Stage 3 – Jackanory…
This week’s task was to sell your bargains following a creative purchasing session in Manchester. The first stage of the challenge is to introduce a teaching session that you have coming up soon that will benefit from the use of some props and abstract concepts to help provide a new dimension to the lecture.
One of the key challenges that I found at the first stage is that I naturally think quite abstractly about how I learn new bits of information and so I commonly use unrelated concepts and ideas to link into the way that I teach. For example I frequently use a photograph of a Lamborghini whilst I teach sustainability as it clearly jars against the concept of sustainability, but it is a useful illustration for embedded and operational carbon.
I decided to keep my brief quite open and to try and acquire some props and photographs that I can use to illustrate structural concepts across two of the modules that I teach and if I’m really lucky then I can perhaps extend some of these props into my research topics.
After meeting the rest of the group in front of the Manchester wheel on a typical Mancunian day, the task was set and we were carved into our respective pairs and we were thrust into action… or at least we would have been except that our team decided to take a moment and grab a coffee to fire up the neurons and for us to plan and discuss our respective teaching challenges.
This for me is when the PGCAP course it at its best as I get to take a peek under the hood and see how my peers teach from completely different disciplines and perspectives. My partner was Fiona whose teaching challenge was to think about providing a different spin on teaching innovation without resorting to clichés or companies such as Apple. As the caffeine slowly started to filter into our bloodstream and a sense of feeling worked its way through to our fingers, the creative juices started to flow and off we set to hit Arndale market… except the market that we both remembered so fondly no longer exists and doesn’t provide the same plethora of opportunities that it once did and so we had to change tack and head for the pound shops.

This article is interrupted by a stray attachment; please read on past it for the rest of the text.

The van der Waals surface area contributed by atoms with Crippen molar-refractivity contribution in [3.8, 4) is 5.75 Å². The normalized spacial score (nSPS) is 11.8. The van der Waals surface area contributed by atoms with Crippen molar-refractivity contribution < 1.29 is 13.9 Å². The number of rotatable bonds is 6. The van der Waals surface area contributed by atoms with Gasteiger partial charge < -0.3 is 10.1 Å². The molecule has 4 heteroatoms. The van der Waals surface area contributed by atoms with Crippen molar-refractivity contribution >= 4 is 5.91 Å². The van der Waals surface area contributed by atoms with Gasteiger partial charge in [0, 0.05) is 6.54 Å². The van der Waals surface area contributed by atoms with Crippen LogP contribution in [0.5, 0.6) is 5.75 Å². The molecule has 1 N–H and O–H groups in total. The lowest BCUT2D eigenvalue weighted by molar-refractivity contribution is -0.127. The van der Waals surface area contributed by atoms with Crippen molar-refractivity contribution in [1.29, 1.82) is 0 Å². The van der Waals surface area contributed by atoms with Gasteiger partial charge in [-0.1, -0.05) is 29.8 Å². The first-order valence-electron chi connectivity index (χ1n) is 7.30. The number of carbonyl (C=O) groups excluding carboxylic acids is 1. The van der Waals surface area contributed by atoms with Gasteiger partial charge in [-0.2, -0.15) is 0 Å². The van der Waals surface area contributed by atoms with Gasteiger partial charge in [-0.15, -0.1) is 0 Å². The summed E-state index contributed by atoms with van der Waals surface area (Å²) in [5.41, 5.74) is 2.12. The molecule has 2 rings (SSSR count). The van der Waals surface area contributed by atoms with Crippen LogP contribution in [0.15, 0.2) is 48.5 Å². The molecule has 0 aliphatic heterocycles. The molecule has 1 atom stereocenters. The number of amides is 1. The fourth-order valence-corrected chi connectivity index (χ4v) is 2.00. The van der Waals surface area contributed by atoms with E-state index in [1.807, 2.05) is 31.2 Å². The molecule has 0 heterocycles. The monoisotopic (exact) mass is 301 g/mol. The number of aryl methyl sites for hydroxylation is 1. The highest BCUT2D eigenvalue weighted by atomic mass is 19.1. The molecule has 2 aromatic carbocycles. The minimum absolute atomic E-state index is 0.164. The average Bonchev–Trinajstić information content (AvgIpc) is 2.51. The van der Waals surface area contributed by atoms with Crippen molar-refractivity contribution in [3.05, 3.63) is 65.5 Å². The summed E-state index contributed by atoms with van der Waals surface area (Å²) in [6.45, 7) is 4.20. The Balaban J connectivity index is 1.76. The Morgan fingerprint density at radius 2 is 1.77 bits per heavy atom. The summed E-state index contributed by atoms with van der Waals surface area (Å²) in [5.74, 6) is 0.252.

My PhD is based upon deployable structures and I’ve several undergraduate and postgraduate students writing their dissertations on folding and deployable structures and I have a few props that I use to introduce them into the concepts and language involved. Most of the props that I have though relate to the more complex elements of deployable structures, such as the large hooberman sphere that I use in engineering communication lectures and to show a practical example of how folding structures can change volume dramatically.
I was incredibly fortunate though as whilst we were searching for a multi tool for Fiona’s lecture I found the simplest of folding structures (a carpenters ruler) for the princely sum of a pound and this will be a great resource for several years in teaching folding structures (Chen, You, & Tarnai, 2005; Paquete, 2009).